New advances in the understanding of dopaminergic neuron functioning

New advances in the understanding of dopaminergic neuron functioning

The degeneration of the dopaminergic neurons located in the substantia nigra is a hallmark of Parkinson’s disease while dopaminergic neurons located in another adjacent region of the brain are not as susceptible to this degeneration.

Researchers at GIGA of the ULg have shown that the density of a particular class of ion channels on these neurons differs between these two regions. Their results were recently published in the Journal of Neuroscience.

Dopamine neurons (DA) from the substantia nigra pars compacta (SNc) and ventral tegmental area (VTA) are involved in various brain functions, such as movement initiation and goal directed behavior, respectively.

Dopaminergic neurons located in the ventral midbrain continuously generate a slow endogenous pacemaker activity, the mechanism of which is still debated. It has been suggested that, in the substantia nigra pars compacta (SNc), the pacemaking relies more on Ca(2+) channels and that the density of L-type Ca(2+) channels is higher in these DA neurons than in those located in the ventral tegmental area (VTA). This might lead to a higher Ca(2+) load in SNc DA neurons and explain their higher susceptibility to degeneration. However, direct evidence for this hypothesis was lacking.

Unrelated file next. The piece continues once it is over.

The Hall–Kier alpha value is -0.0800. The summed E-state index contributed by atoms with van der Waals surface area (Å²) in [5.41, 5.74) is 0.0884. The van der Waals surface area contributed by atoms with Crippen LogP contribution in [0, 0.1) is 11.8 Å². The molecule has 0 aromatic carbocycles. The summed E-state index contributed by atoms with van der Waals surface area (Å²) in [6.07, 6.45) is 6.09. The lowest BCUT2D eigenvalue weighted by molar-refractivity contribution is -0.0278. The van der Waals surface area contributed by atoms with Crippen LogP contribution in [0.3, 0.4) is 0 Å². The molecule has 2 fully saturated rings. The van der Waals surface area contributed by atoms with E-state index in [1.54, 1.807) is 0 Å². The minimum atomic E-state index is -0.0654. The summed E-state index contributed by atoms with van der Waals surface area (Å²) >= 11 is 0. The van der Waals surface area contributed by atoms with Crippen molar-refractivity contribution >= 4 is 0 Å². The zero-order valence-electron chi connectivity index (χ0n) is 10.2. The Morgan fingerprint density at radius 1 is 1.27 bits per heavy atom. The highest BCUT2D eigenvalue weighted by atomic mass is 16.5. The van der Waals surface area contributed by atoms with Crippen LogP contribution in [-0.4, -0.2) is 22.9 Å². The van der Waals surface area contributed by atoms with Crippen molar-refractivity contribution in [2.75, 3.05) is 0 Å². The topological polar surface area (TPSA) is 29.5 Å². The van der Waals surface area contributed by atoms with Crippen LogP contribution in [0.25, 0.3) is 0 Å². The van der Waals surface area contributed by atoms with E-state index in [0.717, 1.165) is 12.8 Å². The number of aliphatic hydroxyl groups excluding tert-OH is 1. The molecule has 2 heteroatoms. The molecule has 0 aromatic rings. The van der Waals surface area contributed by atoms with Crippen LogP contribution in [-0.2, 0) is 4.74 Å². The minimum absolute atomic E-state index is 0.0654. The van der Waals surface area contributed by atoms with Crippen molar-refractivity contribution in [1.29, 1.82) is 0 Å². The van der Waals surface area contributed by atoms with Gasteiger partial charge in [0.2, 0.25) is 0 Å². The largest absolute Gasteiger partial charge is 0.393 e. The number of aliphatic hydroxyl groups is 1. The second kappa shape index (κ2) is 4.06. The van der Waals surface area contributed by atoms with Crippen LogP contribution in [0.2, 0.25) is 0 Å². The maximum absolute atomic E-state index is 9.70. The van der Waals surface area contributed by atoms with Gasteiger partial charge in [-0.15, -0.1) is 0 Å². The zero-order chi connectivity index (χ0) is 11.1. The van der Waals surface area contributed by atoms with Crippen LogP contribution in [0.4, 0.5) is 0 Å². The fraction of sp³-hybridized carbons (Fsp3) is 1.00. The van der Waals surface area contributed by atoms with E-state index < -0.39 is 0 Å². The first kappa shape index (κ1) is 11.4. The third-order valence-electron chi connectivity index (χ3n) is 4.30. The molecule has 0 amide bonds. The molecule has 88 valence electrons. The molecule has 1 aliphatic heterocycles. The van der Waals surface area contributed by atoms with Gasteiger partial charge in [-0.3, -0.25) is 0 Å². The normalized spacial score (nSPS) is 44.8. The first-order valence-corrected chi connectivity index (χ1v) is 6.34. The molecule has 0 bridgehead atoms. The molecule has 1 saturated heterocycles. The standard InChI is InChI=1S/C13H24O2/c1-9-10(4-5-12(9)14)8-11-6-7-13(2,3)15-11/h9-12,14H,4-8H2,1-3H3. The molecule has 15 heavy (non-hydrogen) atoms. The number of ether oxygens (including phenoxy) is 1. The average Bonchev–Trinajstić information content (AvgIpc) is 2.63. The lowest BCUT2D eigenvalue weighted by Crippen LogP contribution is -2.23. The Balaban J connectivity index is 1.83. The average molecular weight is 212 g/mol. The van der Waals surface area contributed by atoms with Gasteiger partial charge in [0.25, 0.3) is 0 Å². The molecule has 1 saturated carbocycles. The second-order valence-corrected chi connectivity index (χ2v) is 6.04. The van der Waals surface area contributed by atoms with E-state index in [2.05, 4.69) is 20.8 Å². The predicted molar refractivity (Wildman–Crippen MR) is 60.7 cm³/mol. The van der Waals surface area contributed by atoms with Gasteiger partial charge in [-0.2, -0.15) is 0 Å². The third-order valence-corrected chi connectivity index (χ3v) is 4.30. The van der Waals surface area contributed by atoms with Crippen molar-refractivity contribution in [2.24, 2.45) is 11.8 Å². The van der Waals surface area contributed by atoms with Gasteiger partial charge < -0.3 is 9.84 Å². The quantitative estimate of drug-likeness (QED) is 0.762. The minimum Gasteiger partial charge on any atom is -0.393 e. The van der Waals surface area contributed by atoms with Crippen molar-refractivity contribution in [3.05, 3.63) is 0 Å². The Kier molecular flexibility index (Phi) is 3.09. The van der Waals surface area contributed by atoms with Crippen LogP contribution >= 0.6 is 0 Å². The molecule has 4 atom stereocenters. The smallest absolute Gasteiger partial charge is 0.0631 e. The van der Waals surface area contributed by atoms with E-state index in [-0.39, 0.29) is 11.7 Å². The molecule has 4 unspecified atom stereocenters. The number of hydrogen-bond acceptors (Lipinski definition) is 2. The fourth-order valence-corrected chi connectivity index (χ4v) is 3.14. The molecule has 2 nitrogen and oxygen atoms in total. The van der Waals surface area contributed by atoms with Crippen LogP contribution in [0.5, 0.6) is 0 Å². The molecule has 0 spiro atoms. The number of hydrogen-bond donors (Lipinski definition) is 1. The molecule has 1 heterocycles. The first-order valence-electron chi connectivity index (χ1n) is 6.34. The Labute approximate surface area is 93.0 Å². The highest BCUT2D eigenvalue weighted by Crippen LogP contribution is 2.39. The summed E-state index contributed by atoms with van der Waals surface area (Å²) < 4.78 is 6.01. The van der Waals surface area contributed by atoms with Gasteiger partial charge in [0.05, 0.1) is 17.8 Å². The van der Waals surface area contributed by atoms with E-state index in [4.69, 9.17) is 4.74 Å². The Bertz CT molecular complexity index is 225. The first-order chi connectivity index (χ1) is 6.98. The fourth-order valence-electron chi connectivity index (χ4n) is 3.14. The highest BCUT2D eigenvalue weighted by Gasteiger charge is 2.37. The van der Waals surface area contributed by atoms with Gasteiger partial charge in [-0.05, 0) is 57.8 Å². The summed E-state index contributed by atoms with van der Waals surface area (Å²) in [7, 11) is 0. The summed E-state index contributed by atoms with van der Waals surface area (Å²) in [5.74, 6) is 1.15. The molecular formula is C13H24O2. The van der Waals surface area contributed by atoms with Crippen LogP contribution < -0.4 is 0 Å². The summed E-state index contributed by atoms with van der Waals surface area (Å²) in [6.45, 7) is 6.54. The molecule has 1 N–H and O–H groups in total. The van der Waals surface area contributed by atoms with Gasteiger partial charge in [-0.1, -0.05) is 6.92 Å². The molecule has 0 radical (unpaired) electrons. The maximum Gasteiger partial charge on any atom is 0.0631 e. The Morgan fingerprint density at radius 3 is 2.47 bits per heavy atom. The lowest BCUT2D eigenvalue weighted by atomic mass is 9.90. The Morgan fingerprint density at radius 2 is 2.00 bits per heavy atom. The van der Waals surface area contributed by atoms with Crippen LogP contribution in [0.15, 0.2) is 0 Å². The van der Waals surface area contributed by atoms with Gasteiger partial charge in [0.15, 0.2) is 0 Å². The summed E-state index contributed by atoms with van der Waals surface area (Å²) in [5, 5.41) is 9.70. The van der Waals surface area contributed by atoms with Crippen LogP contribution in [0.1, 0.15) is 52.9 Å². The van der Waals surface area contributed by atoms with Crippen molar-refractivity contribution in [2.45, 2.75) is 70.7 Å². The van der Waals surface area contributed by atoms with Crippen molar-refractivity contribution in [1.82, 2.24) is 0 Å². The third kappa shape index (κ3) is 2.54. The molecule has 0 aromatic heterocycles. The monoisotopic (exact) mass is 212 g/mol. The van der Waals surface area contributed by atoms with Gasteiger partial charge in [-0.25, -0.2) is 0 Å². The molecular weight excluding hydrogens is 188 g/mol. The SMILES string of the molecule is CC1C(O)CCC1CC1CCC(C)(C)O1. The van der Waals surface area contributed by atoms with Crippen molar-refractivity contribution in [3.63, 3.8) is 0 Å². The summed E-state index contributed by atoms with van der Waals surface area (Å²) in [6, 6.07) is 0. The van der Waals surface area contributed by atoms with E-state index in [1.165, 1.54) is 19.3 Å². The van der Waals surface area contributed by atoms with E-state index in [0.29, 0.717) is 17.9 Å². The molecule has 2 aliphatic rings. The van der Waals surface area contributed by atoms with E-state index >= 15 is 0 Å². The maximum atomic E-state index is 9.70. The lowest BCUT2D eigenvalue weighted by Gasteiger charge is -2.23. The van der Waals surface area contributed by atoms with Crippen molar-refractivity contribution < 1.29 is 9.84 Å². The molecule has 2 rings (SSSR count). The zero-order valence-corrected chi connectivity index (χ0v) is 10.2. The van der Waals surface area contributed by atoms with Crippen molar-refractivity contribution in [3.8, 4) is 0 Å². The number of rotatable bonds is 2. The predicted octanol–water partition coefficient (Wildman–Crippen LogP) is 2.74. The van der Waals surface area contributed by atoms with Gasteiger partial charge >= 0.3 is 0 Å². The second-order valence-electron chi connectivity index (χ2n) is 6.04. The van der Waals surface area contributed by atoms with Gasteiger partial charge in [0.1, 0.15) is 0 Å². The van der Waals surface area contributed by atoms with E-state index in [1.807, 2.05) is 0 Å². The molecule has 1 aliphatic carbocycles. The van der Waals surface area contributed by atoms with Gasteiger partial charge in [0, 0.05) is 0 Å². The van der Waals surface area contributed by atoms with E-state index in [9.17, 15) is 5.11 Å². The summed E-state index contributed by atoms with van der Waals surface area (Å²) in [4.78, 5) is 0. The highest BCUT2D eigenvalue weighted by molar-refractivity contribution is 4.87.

Researchers from the ULg (Vincent Seutin’s laboratory, GIGA-R) found that the L-type current and channel density are indeed higher in the somata of rat SNc DA neurons and that this current undergoes less inactivation in this region. Nonstationary fluctuation analysis measurements showed a much higher number of L-type channels in the soma of SNc DA neurons, as well as a smaller single-channel conductance, pointing to a possible different molecular identity of L-type channels in DA neurons from the two areas. A major consequence of this is that pacemaking and, even more so, bursting are associated with a larger Ca(2+) entry through L-type channels in SNc DA neurons than in their VTA counterparts.

Their results establish a molecular and functional difference between two populations of midbrain DA neurons and therefore, SNc DA neurons may be physiologically exposed to a larger stress than their neighbours from the VTA. This may contribute to their differential sensitivity to neurodegeneration.

 

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